Following the first confirmed COVID-19 case in the Netherlands on 27 February 2020, the first countermeasure was to not shake hands (9 March), followed by the advice to work from home when possible and cancellation of all events with crowds larger than 100 people (12 March). The lockdown measures started on 15 March and included the closure of schools, bars, and restaurants. Except for those with “vital” occupations (e.g., police force, healthcare workers), people were advised to work from home where possible. In addition, people were advised to stay at home, especially if they experienced COVID-19 related health complaints. They could leave home for a short walk or for essential purchases or activities. With the aim of further reducing face-to-face contact, eight days later (23 March 2020), businesses in every sector were closed, with the exception of supermarkets and pharmacies. Leaving home was allowed only for essential activities, and gatherings with more than three people were not permitted. The measures showed to be effective (See Figure 2), and on 11 May 2020, the intelligent lockdown ended and schools and daycare partially reopened. On 1 June, bars, restaurants, theaters and museums were allowed to reopen with a maximum of 30 people per venue, taking into account social distancing and health measures to prevent spreading the virus.
Figure 2A shows the weekly mortality rate for the Dutch population, i.e., the number of confirmed deaths of any cause, recorded by Statistics Netherlands (Centraal Bureau voor de Statistiek, CBS) [4]. Figure 2A illustrates that the initial rise of the mortality rate rapidly reduced during the intelligent lockdown. Mortality rates are usual relatively stable across the year (e.g., see data for 2017 and 2019 in Figure 2A). As a comparator, the increase in mortality rate accompanying the 2018 flu epidemic is included. Weekly mortality rates associated with the first wave of COVID-19 were higher compared to the 2018 flu epidemic, but the duration was shorter. Figure 2B shows the actual number of hospitalizations (intensive care and regular hospital units combined) and number of deaths associated with COVID-19, that have been confirmed through polymerase chain reaction (PCR) testing [5]. Figure 2B shows that after the intelligent lockdown was enforced in the Netherlands, a rapid decrease in reported hospitalizations and death was evident.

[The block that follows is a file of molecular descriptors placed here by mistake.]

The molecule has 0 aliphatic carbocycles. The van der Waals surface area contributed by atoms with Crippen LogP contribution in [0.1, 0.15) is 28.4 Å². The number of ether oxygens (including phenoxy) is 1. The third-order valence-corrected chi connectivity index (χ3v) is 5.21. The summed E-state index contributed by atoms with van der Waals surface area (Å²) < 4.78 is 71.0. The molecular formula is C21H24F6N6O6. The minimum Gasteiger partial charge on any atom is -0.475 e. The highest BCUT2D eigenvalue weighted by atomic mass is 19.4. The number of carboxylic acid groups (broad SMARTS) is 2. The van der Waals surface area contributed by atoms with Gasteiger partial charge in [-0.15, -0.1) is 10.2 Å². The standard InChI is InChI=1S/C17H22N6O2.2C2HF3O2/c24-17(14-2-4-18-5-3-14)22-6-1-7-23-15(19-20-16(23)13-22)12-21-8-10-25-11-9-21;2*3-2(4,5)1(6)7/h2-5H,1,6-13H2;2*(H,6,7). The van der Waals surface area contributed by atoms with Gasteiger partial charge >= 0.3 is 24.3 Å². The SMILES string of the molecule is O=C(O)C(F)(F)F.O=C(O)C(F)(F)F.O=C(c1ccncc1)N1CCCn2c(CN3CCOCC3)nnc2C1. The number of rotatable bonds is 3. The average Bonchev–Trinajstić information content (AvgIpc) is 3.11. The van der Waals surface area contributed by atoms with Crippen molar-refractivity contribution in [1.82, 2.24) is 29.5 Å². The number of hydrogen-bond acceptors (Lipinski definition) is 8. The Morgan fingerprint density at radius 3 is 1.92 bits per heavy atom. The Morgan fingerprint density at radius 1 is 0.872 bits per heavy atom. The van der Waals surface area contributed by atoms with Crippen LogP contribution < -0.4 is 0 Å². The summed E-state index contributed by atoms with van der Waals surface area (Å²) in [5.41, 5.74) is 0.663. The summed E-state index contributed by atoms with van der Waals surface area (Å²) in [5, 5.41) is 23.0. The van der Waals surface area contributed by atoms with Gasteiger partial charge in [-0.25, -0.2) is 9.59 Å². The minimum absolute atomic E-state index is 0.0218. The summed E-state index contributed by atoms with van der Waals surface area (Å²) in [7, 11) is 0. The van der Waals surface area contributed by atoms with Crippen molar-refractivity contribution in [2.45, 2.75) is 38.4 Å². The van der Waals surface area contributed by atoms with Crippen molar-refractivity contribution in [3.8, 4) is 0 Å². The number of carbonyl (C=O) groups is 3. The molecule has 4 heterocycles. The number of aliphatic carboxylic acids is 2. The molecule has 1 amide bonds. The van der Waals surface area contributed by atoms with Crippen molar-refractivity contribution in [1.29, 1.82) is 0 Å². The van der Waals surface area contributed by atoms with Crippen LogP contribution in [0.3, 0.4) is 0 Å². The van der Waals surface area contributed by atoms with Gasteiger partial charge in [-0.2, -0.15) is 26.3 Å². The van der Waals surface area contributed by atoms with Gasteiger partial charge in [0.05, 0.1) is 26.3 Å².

1.2. Psychological and Health Consequences of a Lockdown

In addition to the expected negative effects on the economy [6], scientific literature shows that social isolation also has a negative impact on psychological and health outcomes [7].
The WHO associates mental health with psychological wellbeing in which an individual is capable of handling their daily life stressors [8]. Pandemics and nationwide lockdowns may result in social isolation which can lead to harmful and long-term negative psychosocial effects, including fear and anxiety of the disease [9]. Studies investigating the psychological and physical health during the 2003 severe acute respiratory syndrome (SARS) outbreak quarantines and lockdowns reported significant increases in negative mood (e.g., increased anxiety and depression), fear of infection, and increased stress [10,11,12]. Other important issues to take into account are confusion, frustration, boredom, anger, and financial uncertainty or unemployment due to the long duration of quarantines [12].
Recent studies from Italy and China revealed significant increases in mental health issues since the start of the COVID-19 outbreak and corresponding lockdowns [13,14,15]. Furthermore, delays in academic activities and employment due to COVID-19 have been associated with poorer mental health outcomes [14]. Parents may also have experienced more stress due to the closure of schools and daycare during lockdowns. In this context, it is important to note that increased stress levels of parents have a direct negative impact on the stress levels of their children [13]. Finally, in addition to social isolation, the excess of (not always correct) information on the Internet and continuous media attention can fuel experiences of negative mood and stress [16].
In the Netherlands, increasing research is devoted to investigating psychological well-being during the COVID-19 lockdown. For example, mixed results were found on sleep quality during lockdown [17] and daily affect and parenting [18] were reported. Social isolation effects due to reduced mobility and work from home have also been described [19]. In addition, studies have investigated health behaviors that may have changed during COVID-19 lockdown, such as smoking cigarettes [20] and eating behavior [21]. However, these studies show that the observed effects that were associated with being in lockdown are not straightforward, and that sociodemographic characteristics and pre-existing conditions have an important impact on the observed study outcomes.